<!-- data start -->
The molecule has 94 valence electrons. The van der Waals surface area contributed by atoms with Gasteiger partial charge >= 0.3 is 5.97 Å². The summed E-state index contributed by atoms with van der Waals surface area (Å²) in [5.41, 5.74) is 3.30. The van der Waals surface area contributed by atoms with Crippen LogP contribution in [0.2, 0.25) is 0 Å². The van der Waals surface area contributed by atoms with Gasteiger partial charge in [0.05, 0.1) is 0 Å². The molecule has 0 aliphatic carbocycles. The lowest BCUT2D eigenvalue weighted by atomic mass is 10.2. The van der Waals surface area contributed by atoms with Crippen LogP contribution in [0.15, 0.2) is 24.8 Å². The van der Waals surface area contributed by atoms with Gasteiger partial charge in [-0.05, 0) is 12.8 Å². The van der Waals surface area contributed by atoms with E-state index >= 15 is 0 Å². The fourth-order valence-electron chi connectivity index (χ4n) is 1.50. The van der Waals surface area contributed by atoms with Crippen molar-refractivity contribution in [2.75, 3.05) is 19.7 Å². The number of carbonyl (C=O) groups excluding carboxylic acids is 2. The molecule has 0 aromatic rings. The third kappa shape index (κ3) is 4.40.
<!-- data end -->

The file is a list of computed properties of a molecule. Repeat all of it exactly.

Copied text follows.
The molecule has 94 valence electrons. The van der Waals surface area contributed by atoms with Gasteiger partial charge >= 0.3 is 5.97 Å². The summed E-state index contributed by atoms with van der Waals surface area (Å²) in [5.41, 5.74) is 3.30. The van der Waals surface area contributed by atoms with Crippen LogP contribution in [0.2, 0.25) is 0 Å². The van der Waals surface area contributed by atoms with Gasteiger partial charge in [0.05, 0.1) is 0 Å². The molecule has 0 aliphatic carbocycles. The lowest BCUT2D eigenvalue weighted by atomic mass is 10.2. The van der Waals surface area contributed by atoms with Crippen LogP contribution in [0.15, 0.2) is 24.8 Å². The van der Waals surface area contributed by atoms with Gasteiger partial charge in [-0.05, 0) is 12.8 Å². The van der Waals surface area contributed by atoms with E-state index >= 15 is 0 Å². The fourth-order valence-electron chi connectivity index (χ4n) is 1.50. The van der Waals surface area contributed by atoms with Crippen molar-refractivity contribution in [2.75, 3.05) is 19.7 Å². The number of carbonyl (C=O) groups excluding carboxylic acids is 2. The molecule has 0 aromatic rings. The third kappa shape index (κ3) is 4.40.